The seasons cycle round and once more we find ourselves in the season of Lent. For forty days our focus will be directed toward the longing and pain of Christ’s Passion, the harsh reality of the Crucifixion and the life giving promise of Easter. We’ve considered before the ancient Lenten practice of giving something up during this season to help sharpen our focus and move us more deeply into the events we remember through these forty days. And we recognize that sometimes that “giving up’ can seem routine or punitive. I don’t think either of these qualities are to be desired as part of our Lenten practice.
In the Ash Wednesday service in recent years, we have turned to the lovely old hymn that urges drawing “near to the heart of God.” As we look for-ward to walking the road with Jesus, moving inexorably toward Jerusalem and all that will take place there, we sing,
Oh Jesus, blest redeemer,
Sent from the heart of God,
Hold us who wait before Thee
Near to the heart of God.
It is this holy heart of God from which we come and to which we long to re-turn. Though this journey with Jesus moves surely toward all that Holy Week holds, the good and the bad, the ugly and the glorious, it also carries us beyond into the center of what it means to be God’s people, a people always wanting our lives to be held in the heart of God.
If giving up something helps lighten your load so that it’s easier to make the journey, by all means do so. Let go of anything and everything that blocks the way to that place of “quiet rest,” of “comfort sweet,” of “full release,” of “joy and peace” found near the heart of God. I’m sure many of us carry more burdens than we need to do as we wend our way through life. Learning to travel light is good spiritual discipline and serves the Lenten season well.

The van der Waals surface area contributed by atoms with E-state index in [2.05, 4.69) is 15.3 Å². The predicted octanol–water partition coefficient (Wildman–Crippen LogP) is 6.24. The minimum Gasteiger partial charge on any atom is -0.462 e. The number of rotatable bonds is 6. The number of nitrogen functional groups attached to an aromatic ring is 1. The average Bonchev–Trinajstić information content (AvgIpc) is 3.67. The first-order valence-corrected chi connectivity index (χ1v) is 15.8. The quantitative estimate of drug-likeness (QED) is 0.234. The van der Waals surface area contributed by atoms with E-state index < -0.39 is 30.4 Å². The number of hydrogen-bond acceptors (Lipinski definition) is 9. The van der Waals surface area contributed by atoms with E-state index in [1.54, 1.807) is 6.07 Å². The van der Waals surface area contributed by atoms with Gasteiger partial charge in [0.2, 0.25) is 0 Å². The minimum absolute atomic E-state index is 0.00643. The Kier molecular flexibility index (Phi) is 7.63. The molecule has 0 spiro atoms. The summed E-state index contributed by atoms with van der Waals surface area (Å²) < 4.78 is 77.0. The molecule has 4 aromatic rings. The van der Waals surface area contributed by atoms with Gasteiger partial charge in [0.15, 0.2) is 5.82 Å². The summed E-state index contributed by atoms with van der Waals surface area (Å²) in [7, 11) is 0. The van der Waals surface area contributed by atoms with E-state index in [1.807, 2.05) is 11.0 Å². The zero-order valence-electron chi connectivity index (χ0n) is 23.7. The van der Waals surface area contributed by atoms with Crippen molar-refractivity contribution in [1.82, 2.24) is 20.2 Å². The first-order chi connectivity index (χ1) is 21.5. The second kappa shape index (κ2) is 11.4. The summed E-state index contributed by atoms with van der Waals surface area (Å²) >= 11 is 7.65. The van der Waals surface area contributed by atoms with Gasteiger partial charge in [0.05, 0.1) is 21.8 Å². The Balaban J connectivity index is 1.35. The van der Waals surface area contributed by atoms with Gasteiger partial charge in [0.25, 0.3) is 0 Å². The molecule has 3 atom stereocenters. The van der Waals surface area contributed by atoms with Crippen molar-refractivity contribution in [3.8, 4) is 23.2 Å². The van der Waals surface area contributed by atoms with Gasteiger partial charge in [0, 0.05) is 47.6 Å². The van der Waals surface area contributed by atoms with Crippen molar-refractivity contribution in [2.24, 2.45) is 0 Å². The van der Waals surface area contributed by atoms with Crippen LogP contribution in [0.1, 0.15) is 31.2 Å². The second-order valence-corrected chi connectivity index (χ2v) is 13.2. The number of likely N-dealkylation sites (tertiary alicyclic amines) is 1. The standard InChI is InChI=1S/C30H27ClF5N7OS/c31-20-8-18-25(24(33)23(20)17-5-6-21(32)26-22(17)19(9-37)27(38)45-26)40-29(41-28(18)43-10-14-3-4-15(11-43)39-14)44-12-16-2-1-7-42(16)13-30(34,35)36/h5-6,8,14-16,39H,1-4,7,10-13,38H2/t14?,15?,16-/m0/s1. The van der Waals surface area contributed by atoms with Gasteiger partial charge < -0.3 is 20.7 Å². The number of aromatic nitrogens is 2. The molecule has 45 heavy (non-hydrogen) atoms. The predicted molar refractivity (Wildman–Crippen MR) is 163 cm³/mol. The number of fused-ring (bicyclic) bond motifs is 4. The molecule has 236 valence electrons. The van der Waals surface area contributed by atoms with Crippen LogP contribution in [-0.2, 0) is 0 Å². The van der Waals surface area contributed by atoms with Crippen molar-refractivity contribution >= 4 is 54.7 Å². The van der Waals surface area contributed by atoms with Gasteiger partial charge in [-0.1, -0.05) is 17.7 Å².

But it may also be that there are things we need to take on in new or more in-tentional ways. To pray, to contemplate, to sit in silence, to seek out the wonders of God in the world around us, to help another along the way. These and other disciplines also may help to sharpen our focus and move us closer to God’s heart. One of the things we are learning in the classes I am teaching this spring is the importance for pastoral counselors and caregivers to pay attention to cultivating spiritual disciplines in order to make our practice of care more meaningful.
Above all, Lent is a time to pay attention to those things, those elements, those practices which help or hinder us on our journey. Give up chocolate or meat or Facebook or anything that you sense may be blocking your way, if you be-lieve that will truly bring you nearer the heart of God. Set aside regular time for prayer, meditation, silence, reading, helping, if you believe that those prac-tices will move you more surely along the path to the heart of God.
Wait, watch, walk with Jesus. What is it he lets go of, turns his back on, fore-goes as he moves along? What are his disciplines, his practices, his commit-ments as he walks the road laid out before him? What might we learn from his walk and his walking with us that moves us along the road laid out before us? Using Brian McLaren’s, We Make the Road by Walking, we will use texts from the Sermon on the Mount – Matthew 5, 6 and 7 – as a scriptural guide. What better place to observe Jesus at work for the Beloved Community of God.
Sometimes it may seem that we walk the lonesome valley by ourselves for no one else can walk it for us and sometimes we take the hand of our neighbor, our journey partner, our beloved and walk the road together in blessed company. However we travel through this Lenten season, may it lead us ever nearer the heart of God.
Yours on the journey,